Thursday, 2 June 2016

Between the Rollerama and the Junk Yard


Myself and Ally Standing will have a submission at the upcoming exhibition at The People's History Museum in Manchester, Loitering With Intent. The exhibition runs from 23 July to 13 October 2016 and our contribution is a John Cooper Clarke inspired zine and artwork. Below is the abstract we entered in response to the original call for papers:

An intrinsic part of the heritage of psychogeography are the zines it has bequeathed us, such as the Situationist-inspired On the Poverty of Student Life (1966). Also, the 1990s resurgence of psychogeography is well-represented by the post-punk fanzines of Tom Vague, for example London Psychogeography: Rachman Riots and Rillington Place and the newsletters of the London Psychogeographical Association. In contemporary times this format is well-represented in Laura Oldfield Ford’s book Savage Messiah (2011).
In 2015, following the release of her edited volume Walking Inside Out: Contemporary BritishPsychogeography (2015), Tina Richardson edited and produced the zine STEPZ: A Psychogeography and Urban Aesthetics Zine in order to acknowledge the current ‘moment’ in psychogeography (what she has termed ‘The New Psychogeography’) in a traditional way – not just in a text-book, but a grassroots zine. STEPZ has proved to be popular and now appears on the syllabus of an undergraduate course at Bowling Green State University in the US, acknowledging its significance in contemporary psychogeography.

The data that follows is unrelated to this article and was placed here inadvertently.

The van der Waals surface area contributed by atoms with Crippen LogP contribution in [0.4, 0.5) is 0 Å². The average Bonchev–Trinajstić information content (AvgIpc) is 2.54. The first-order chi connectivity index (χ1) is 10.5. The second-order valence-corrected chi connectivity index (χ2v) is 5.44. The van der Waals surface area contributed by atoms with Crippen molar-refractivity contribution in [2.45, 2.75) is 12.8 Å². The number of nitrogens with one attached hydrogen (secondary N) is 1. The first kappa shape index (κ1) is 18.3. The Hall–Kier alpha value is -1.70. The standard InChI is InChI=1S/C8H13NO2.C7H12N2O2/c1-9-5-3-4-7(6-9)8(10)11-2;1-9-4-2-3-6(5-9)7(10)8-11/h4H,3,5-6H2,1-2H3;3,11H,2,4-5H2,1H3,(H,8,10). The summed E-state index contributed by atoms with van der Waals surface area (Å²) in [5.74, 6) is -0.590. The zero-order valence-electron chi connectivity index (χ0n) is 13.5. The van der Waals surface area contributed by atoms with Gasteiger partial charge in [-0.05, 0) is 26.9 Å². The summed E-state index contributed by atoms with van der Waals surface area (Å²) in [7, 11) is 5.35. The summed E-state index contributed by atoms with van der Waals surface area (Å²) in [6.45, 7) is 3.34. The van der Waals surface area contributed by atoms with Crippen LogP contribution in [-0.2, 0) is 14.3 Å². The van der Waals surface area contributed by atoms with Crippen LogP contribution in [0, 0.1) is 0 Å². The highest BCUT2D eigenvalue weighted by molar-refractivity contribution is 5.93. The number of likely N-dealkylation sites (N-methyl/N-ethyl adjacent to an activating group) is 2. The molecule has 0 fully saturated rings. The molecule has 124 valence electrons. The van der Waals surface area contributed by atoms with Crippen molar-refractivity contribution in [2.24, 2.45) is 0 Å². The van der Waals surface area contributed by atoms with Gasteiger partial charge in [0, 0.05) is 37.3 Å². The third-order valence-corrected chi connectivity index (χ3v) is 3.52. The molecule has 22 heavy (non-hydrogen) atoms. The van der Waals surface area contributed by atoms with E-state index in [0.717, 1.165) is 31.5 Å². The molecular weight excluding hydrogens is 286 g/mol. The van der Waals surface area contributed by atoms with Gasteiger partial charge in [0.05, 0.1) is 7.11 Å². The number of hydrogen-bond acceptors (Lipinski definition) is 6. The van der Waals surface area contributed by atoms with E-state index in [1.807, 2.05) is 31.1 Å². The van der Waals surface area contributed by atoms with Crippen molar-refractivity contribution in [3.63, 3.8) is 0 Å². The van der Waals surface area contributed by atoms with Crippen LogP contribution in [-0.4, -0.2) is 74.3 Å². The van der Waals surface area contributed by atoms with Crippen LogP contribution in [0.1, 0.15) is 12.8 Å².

The academic and psychogeographer, Tina Richardson, and the artist and psychogeographer, Ally Standing, propose a new edition of STEPZ for the exhibition, along with supporting artwork. Inspired by the lyrics of the Mancunian punk poet, John Cooper Clarke, the zine will be Manchester and The North influenced, in particular looking at themes that are consistent across urban space in this geographic region. The zine will combine written pieces with visual elements such as photography, illustration and collage.
The artwork itself will take the form of two framed prints of pages from the zine, enlarged to poster size. The zine and accompanying posters will be printed using a Risograph machine, which is a type of stencil duplicator designed for use within a community setting. Risograph printing - often likened to other real-ink printing processes such as lithography and screen printing - produces a unique and vibrant aesthetic, which calls to mind a time before digital, making it an ideal method of printing considering the context of the zine. The Risograph machine was developed in Japan during the late 1970’s - a time which is temporally relevant, in terms of the work of John Cooper Clarke and the punk movement which partially inspires the zine. As well as being contextually and aesthetically ideal, Risograph printing is also a very environmentally-friendly method, requiring much less energy than standard photocopying, and using soy inks which are completely free from Volatile Organic Compounds (VOCs) the polluting chemicals which are used within most conventional printing.
This special exhibition edition of STEPZ will respond to a number of the themes set out in the CFP: psychogeography, Manchester and The North, the Situationist legacy and creative/DIY. We believe that this new edition of STEPZ will also help mark the exhibition itself and suture it into the history of psychogeography, as well as in Manchester’s rich zine production heritage.
You can download a free copy of the pilot edition of STEPZ here.

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